The site of the Cira Centre used to be a parking deck that sat over rail tracks across Arch Street from 30th Street Station in West Philadelphia, Pennsylvania. Plans to develop the rail yards north and northwest of 30th Street Station had been around for decades. Among the proposed ideas for the rail yards included building a new city hall and, in the 1960s before Veterans Stadium was built, a sports stadium was proposed for the area. In 1970 Philadelphia considered holding a bicentennial exposition over the rail yards, and the area was also considered for the Pennsylvania Convention Center. In 1985 an office, hotel and shopping complex was proposed by real estate developer Gerald D. Hines, and in 1992 an idea for a stadium was again proposed for the site. Nothing ever came out of the plans. On May 8, 2002, Brandywine Realty Trust announced its intentions to build a glass office skyscraper next to 30th Street Station. Called the Cira Centre, the skyscraper would be designed by architect César Pelli. The plan also included replacing the rest of the parking deck with a landscaped entrance plaza and parking lot. The plan to develop the land around 30th Street Station was part of a nationwide effort by Amtrak, which owns the land and the train station, to earn revenue from its real estate holdings. Amtrak's effort also emphasizes projects that would increase ridership. Also part of the project was construction of a parking garage. The nine- story, 1,525 car garage is intended to alleviate a parking shortage at 30th Street Station. Planned since 1996, the US$50 million parking garage began construction in 2003 and was opened in May 2004. The site of the Cira Centre sits within a Keystone Opportunity Improvement Zone (KOZ). A KOZ was designed to encourage development in poor and blighted areas by exempting the tenants of the building from almost all state and local taxes. In 2002 the Center City office vacancy rate was 12.5 percent and numerous businesses leases were set to expire in 2005 and 2006. Owners of other buildings were critical of having the KOZ for the Cira Centre and the proposed KOZ designation for the Comcast Center, another office high-rise being planned. The landlords were afraid that the tax breaks for the new skyscrapers would attract their existing tenants to the new buildings. On December 24, 2003 Brandywine Realty Trust announced the first tenants to lease room in the Cira Centre. Brandywine Realty Trust signed leases with Dechert LLP, Woodcock Washburn LLP, and Attalus Capital. Dechert LLP and Woodcock Washburn LLP were moving from other city skyscrapers, the Bell Atlantic Tower and One Liberty Place respectively. Attalus Capital was moving its offices from Bala Cynwyd, Pennsylvania. Dechert and Woodcock Washburn moving to the Cira Centre fueled the KOZ controversy because Dechert and Woodcock Washburn were wealthy law firms and would no longer have to pay taxes for numerous years. By 2006, about 60 percent of Cira Centre's tenants came from within Philadelphia. Having secured tenants for the Cira Centre, Brandywine Realty Trust could now proceed with construction of the skyscraper. Turner Construction was awarded US$116 million contract to build the Cira Centre in February 2004 and construction began later that year. The building was topped off November 16, 2004. The topping off ceremony, the first in Philadelphia since 1999, was attended by numerous dignitaries including Mayor John Street. The beam was raised shortly before 1:00 PM and was signed by workers and guests. The Cira Centre's glass facade was completely in place by the end of July 2005. The Cira Centre opened on October 31, 2005 with 93 percent of the building leased. Dechert was the first company to move employees into the building with many of rest of the tenants not moving in until early 2006. Cira Centre held its grand opening on December 1. The grand opening featured a musical group called String Theory whose performance in the Cira Centre's lobby included a large harp and 12 100 feet (30 m) long brass wires attached to the building. The Cira Centre was the first office skyscraper to be completed in Philadelphia since Two Commerce Square in 1992. On August 31, 2007, the University of Pennsylvania and Brandywine Realty Trust announced its plans to build Cira Centre South. Located south of 30th Street Station and the Cira Centre, the new project is designed by the same architecture firm as the Cira Centre. Cira Centre South will include a 40 - 50-story office tower and a 25 - 30-story residential tower. The project also includes a parking garage and conversion of the U.S. Postal Service building on 30th and Market Streets into offices for the Internal Revenue Service. The parking garage and Post Office conversion is planned to be completed in 2010 and the two towers in 2012.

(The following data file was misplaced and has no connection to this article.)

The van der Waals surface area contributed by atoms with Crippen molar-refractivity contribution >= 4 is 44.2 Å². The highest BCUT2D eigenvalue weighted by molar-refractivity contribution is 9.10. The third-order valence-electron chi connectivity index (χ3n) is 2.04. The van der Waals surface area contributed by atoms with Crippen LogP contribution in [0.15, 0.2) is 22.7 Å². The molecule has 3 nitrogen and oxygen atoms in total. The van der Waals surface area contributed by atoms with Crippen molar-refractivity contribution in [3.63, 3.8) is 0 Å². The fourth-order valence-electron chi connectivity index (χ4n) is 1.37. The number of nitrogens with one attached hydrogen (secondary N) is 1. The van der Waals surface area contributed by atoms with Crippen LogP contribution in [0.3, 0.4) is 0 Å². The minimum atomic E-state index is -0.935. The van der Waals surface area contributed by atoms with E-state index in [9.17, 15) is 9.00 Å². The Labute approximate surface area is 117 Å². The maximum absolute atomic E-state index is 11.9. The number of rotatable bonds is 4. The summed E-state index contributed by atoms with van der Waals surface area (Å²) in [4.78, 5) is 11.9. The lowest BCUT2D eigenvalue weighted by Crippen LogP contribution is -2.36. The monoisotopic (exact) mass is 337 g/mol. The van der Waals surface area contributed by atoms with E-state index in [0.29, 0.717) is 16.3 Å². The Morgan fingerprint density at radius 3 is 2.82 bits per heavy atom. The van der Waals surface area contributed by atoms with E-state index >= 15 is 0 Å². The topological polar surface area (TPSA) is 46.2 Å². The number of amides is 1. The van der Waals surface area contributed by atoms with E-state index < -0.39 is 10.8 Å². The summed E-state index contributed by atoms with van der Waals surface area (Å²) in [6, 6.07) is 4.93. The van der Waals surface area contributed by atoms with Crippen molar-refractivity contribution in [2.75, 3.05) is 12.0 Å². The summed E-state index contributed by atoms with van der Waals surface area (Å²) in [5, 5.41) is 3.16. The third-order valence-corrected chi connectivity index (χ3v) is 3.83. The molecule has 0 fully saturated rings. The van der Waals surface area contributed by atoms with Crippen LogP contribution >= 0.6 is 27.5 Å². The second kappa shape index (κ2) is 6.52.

The Cira Centre is a 29-story, 437 feet (133 m) silver glass curtain wall skyscraper. The skyscraper sits next to 30th Street Station in the University City neighborhood in West Philadelphia, Pennsylvania. The US$180 million Cira Centre was designed by architect Cesar Pelli. Bower Lewis Thrower Architects coordinated the design team and designed Cira Centre's core and neighboring parking garage. The building was designed to be seen from all sides with the northwest and southeast corners removed giving the Cira Centre a different shape when viewed from different directions. The building's 731,852 square feet (68,000 m 2) includes 690,000 square feet (64,000 m 2) of office space and 37,000 square feet (3,400 m 2) of conference, retail space and related amenities space. The average floor-plate size is 27,300 square feet (2,500 m 2) and the floors feature 9 feet (2.7 m) ceilings and 360-degree panoramic views. Building amenities include fourteen high speed and two freight elevators, a health club, restaurants and retail space and a conference center. A pedestrian bridge designed by Bower Lewis Thrower crosses Arch Street linking the Cira Centre with 30th Street Station. The bridge connects the Cira Centre's lobby with the Southeastern Pennsylvania Transportation Authority (SEPTA) regional rail section. The location right next to 30th Street Station allows direct access to the Northeast Corridor, SEPTA's regional rail and Philadelphia International Airport. The lighting design was done by Cline Bettridge Bernstein Lighting Design. Cira Centre's architects did not want any light fixtures protruding from the building so Cline Bettridge Bernstein decided to create a wall of light using LEDs. The 26W RGB LED fixtures are hidden in shadow boxes behind the glass curtain wall and are obscured during the day by the building's reflective glass. The LED lights are able to be changed color to create different patterns and effects on the building's facade. Designs used on the building include a large "P" for the Philadelphia Phillies. White 0.12W LEDs lights are also used in the lobby and building's elevators. In the lobby the white LEDs are mounted on the 50 feet (15 m) tall wall that separates the lobby from the neighboring parking garage. The Philadelphia Inquirer architecture critic Inga Saffron called the Cira Centre "a gorgeous object." She praised how the building changes shape when viewing it from different angles, describing the building as a "shape-shifter." She also praised the glass facade which she felt "helps marry the delicate modern tower with the weighty, neoclassical train station." Saffron was critical that when "viewed straight on from the south side, the Cira becomes just another staid corporate glass tower." She was also critical of how the surrounding railroad tracks and highways isolated the building.

Cira Centre's tenants include law firms Dechert LLP, which leases 245,000 square feet (23,000 m 2), and Woodcock Washburn LLP which leases 109,000 square feet (10,000 m 2). Hedge fund firm Attalus Capital leases 20,000 square feet (1,900 m 2). Manufacturer Svenska Cellulosa Aktiebolaget (SCA) makes 75,000 square feet (7,000 m 2) of the building its North American headquarters. SCA's office space was awarded Leadership in Energy and Environmental Design (LEED) gold interior certification in 2006. Other tenants include real estate private equity firm Lubert Adler which leases 52,000 square feet (4,800 m 2); Mand Marblestone Danziger which leases 9,500 square feet (880 m 2) and digital forensics company Capsicum LLC which occupies 1,800 square feet (170 m 2).